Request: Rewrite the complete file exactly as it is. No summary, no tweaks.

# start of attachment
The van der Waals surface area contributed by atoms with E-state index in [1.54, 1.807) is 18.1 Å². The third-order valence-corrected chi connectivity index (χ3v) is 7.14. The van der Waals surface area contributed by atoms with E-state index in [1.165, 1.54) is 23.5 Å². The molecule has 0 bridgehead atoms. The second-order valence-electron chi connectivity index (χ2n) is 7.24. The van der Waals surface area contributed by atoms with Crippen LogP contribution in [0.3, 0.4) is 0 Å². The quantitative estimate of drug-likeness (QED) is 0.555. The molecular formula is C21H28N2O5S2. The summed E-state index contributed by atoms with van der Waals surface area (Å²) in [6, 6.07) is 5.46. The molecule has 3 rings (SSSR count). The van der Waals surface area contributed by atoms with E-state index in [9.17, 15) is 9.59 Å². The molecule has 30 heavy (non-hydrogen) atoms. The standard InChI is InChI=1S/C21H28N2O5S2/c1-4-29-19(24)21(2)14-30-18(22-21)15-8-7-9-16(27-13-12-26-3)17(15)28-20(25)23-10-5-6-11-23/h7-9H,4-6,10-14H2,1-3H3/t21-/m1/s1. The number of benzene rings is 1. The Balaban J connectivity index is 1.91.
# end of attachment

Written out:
The van der Waals surface area contributed by atoms with E-state index in [1.54, 1.807) is 18.1 Å². The third-order valence-corrected chi connectivity index (χ3v) is 7.14. The van der Waals surface area contributed by atoms with E-state index in [1.165, 1.54) is 23.5 Å². The molecule has 0 bridgehead atoms. The second-order valence-electron chi connectivity index (χ2n) is 7.24. The van der Waals surface area contributed by atoms with Crippen LogP contribution in [0.3, 0.4) is 0 Å². The quantitative estimate of drug-likeness (QED) is 0.555. The molecular formula is C21H28N2O5S2. The summed E-state index contributed by atoms with van der Waals surface area (Å²) in [6, 6.07) is 5.46. The molecule has 3 rings (SSSR count). The van der Waals surface area contributed by atoms with E-state index in [9.17, 15) is 9.59 Å². The molecule has 30 heavy (non-hydrogen) atoms. The standard InChI is InChI=1S/C21H28N2O5S2/c1-4-29-19(24)21(2)14-30-18(22-21)15-8-7-9-16(27-13-12-26-3)17(15)28-20(25)23-10-5-6-11-23/h7-9H,4-6,10-14H2,1-3H3/t21-/m1/s1. The number of benzene rings is 1. The Balaban J connectivity index is 1.91.